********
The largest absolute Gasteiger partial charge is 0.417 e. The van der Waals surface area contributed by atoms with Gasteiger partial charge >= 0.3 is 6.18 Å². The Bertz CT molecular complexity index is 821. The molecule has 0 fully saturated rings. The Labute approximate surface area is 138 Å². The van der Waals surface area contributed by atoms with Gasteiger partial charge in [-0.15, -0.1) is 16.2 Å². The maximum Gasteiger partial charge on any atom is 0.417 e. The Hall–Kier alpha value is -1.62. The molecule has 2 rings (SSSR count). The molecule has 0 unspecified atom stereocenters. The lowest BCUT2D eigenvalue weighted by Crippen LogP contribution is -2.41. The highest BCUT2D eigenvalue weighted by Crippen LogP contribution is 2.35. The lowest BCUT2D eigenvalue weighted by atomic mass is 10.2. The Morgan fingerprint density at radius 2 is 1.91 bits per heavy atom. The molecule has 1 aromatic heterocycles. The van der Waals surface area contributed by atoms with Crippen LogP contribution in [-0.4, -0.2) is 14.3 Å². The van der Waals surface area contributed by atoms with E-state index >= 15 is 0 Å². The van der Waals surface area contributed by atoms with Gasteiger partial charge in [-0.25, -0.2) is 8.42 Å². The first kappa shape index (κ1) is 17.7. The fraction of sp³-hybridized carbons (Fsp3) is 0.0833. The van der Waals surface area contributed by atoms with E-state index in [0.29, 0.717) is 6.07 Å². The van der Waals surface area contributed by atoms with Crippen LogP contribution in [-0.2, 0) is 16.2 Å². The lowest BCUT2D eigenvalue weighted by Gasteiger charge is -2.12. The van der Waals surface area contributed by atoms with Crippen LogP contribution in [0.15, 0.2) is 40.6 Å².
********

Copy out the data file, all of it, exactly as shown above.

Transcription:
The largest absolute Gasteiger partial charge is 0.417 e. The van der Waals surface area contributed by atoms with Gasteiger partial charge >= 0.3 is 6.18 Å². The Bertz CT molecular complexity index is 821. The molecule has 0 fully saturated rings. The Labute approximate surface area is 138 Å². The van der Waals surface area contributed by atoms with Gasteiger partial charge in [-0.15, -0.1) is 16.2 Å². The maximum Gasteiger partial charge on any atom is 0.417 e. The Hall–Kier alpha value is -1.62. The molecule has 2 rings (SSSR count). The molecule has 0 unspecified atom stereocenters. The lowest BCUT2D eigenvalue weighted by Crippen LogP contribution is -2.41. The highest BCUT2D eigenvalue weighted by Crippen LogP contribution is 2.35. The lowest BCUT2D eigenvalue weighted by atomic mass is 10.2. The Morgan fingerprint density at radius 2 is 1.91 bits per heavy atom. The molecule has 1 aromatic heterocycles. The van der Waals surface area contributed by atoms with Crippen LogP contribution in [-0.4, -0.2) is 14.3 Å². The van der Waals surface area contributed by atoms with E-state index >= 15 is 0 Å². The van der Waals surface area contributed by atoms with Gasteiger partial charge in [-0.25, -0.2) is 8.42 Å². The first kappa shape index (κ1) is 17.7. The fraction of sp³-hybridized carbons (Fsp3) is 0.0833. The van der Waals surface area contributed by atoms with E-state index in [0.29, 0.717) is 6.07 Å². The van der Waals surface area contributed by atoms with Crippen LogP contribution in [-0.2, 0) is 16.2 Å². The lowest BCUT2D eigenvalue weighted by Gasteiger charge is -2.12. The van der Waals surface area contributed by atoms with Crippen LogP contribution in [0.15, 0.2) is 40.6 Å².